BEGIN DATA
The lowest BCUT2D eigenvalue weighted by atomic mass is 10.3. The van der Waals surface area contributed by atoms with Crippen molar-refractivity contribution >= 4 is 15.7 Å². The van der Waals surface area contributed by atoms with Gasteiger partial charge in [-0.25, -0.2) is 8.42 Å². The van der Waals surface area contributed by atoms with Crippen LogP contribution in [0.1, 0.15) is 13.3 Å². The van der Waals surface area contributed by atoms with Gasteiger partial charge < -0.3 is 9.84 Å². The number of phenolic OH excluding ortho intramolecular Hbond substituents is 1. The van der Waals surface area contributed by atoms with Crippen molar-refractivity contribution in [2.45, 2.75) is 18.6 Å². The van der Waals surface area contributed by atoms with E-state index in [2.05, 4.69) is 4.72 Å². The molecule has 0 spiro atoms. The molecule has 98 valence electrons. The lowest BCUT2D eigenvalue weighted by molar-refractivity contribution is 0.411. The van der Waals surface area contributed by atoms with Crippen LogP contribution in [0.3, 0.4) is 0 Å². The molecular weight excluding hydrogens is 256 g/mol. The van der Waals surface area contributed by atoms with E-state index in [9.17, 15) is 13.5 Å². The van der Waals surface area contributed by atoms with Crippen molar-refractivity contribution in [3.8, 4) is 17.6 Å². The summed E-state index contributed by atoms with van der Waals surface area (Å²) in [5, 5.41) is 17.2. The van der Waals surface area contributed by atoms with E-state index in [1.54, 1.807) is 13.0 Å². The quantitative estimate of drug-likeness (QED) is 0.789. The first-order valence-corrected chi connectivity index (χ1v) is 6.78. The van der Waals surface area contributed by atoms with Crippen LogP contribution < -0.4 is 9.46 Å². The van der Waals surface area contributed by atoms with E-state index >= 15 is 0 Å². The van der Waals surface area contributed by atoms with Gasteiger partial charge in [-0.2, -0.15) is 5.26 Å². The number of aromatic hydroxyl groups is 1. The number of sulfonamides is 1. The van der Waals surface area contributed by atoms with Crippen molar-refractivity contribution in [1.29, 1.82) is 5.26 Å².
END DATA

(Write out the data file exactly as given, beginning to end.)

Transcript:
The lowest BCUT2D eigenvalue weighted by atomic mass is 10.3. The van der Waals surface area contributed by atoms with Crippen molar-refractivity contribution >= 4 is 15.7 Å². The van der Waals surface area contributed by atoms with Gasteiger partial charge in [-0.25, -0.2) is 8.42 Å². The van der Waals surface area contributed by atoms with Crippen LogP contribution in [0.1, 0.15) is 13.3 Å². The van der Waals surface area contributed by atoms with Gasteiger partial charge < -0.3 is 9.84 Å². The number of phenolic OH excluding ortho intramolecular Hbond substituents is 1. The van der Waals surface area contributed by atoms with Crippen molar-refractivity contribution in [2.45, 2.75) is 18.6 Å². The van der Waals surface area contributed by atoms with E-state index in [2.05, 4.69) is 4.72 Å². The molecule has 0 spiro atoms. The molecule has 98 valence electrons. The lowest BCUT2D eigenvalue weighted by molar-refractivity contribution is 0.411. The van der Waals surface area contributed by atoms with Crippen LogP contribution in [0.3, 0.4) is 0 Å². The molecular weight excluding hydrogens is 256 g/mol. The van der Waals surface area contributed by atoms with E-state index in [9.17, 15) is 13.5 Å². The van der Waals surface area contributed by atoms with Crippen molar-refractivity contribution in [3.8, 4) is 17.6 Å². The summed E-state index contributed by atoms with van der Waals surface area (Å²) in [5, 5.41) is 17.2. The van der Waals surface area contributed by atoms with E-state index in [1.54, 1.807) is 13.0 Å². The quantitative estimate of drug-likeness (QED) is 0.789. The first-order valence-corrected chi connectivity index (χ1v) is 6.78. The van der Waals surface area contributed by atoms with Crippen LogP contribution < -0.4 is 9.46 Å². The van der Waals surface area contributed by atoms with E-state index >= 15 is 0 Å². The van der Waals surface area contributed by atoms with Gasteiger partial charge in [-0.2, -0.15) is 5.26 Å². The number of aromatic hydroxyl groups is 1. The number of sulfonamides is 1. The van der Waals surface area contributed by atoms with Crippen molar-refractivity contribution in [1.29, 1.82) is 5.26 Å².